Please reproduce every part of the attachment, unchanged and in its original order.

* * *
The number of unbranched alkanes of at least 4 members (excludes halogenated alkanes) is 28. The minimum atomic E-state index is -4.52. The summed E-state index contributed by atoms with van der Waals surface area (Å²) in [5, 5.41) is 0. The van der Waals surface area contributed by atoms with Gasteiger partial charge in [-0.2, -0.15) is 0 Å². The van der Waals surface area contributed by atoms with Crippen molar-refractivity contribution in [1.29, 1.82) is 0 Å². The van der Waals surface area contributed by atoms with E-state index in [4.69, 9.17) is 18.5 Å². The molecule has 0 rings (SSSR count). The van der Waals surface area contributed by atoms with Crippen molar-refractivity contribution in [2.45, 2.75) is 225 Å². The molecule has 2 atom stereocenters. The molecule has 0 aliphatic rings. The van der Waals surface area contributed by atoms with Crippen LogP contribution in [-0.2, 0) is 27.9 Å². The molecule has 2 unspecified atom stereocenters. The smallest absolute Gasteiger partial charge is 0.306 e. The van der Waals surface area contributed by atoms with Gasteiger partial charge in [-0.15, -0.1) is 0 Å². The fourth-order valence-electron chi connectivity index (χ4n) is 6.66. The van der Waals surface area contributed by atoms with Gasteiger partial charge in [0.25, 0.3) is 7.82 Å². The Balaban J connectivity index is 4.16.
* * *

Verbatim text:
The number of unbranched alkanes of at least 4 members (excludes halogenated alkanes) is 28. The minimum atomic E-state index is -4.52. The summed E-state index contributed by atoms with van der Waals surface area (Å²) in [5, 5.41) is 0. The van der Waals surface area contributed by atoms with Gasteiger partial charge in [-0.2, -0.15) is 0 Å². The van der Waals surface area contributed by atoms with Crippen molar-refractivity contribution in [1.29, 1.82) is 0 Å². The van der Waals surface area contributed by atoms with E-state index in [4.69, 9.17) is 18.5 Å². The molecule has 0 rings (SSSR count). The van der Waals surface area contributed by atoms with Crippen molar-refractivity contribution in [2.45, 2.75) is 225 Å². The molecule has 2 atom stereocenters. The molecule has 0 aliphatic rings. The van der Waals surface area contributed by atoms with Crippen LogP contribution in [-0.2, 0) is 27.9 Å². The molecule has 2 unspecified atom stereocenters. The smallest absolute Gasteiger partial charge is 0.306 e. The van der Waals surface area contributed by atoms with Gasteiger partial charge in [-0.15, -0.1) is 0 Å². The fourth-order valence-electron chi connectivity index (χ4n) is 6.66. The van der Waals surface area contributed by atoms with Gasteiger partial charge in [0.25, 0.3) is 7.82 Å². The Balaban J connectivity index is 4.16.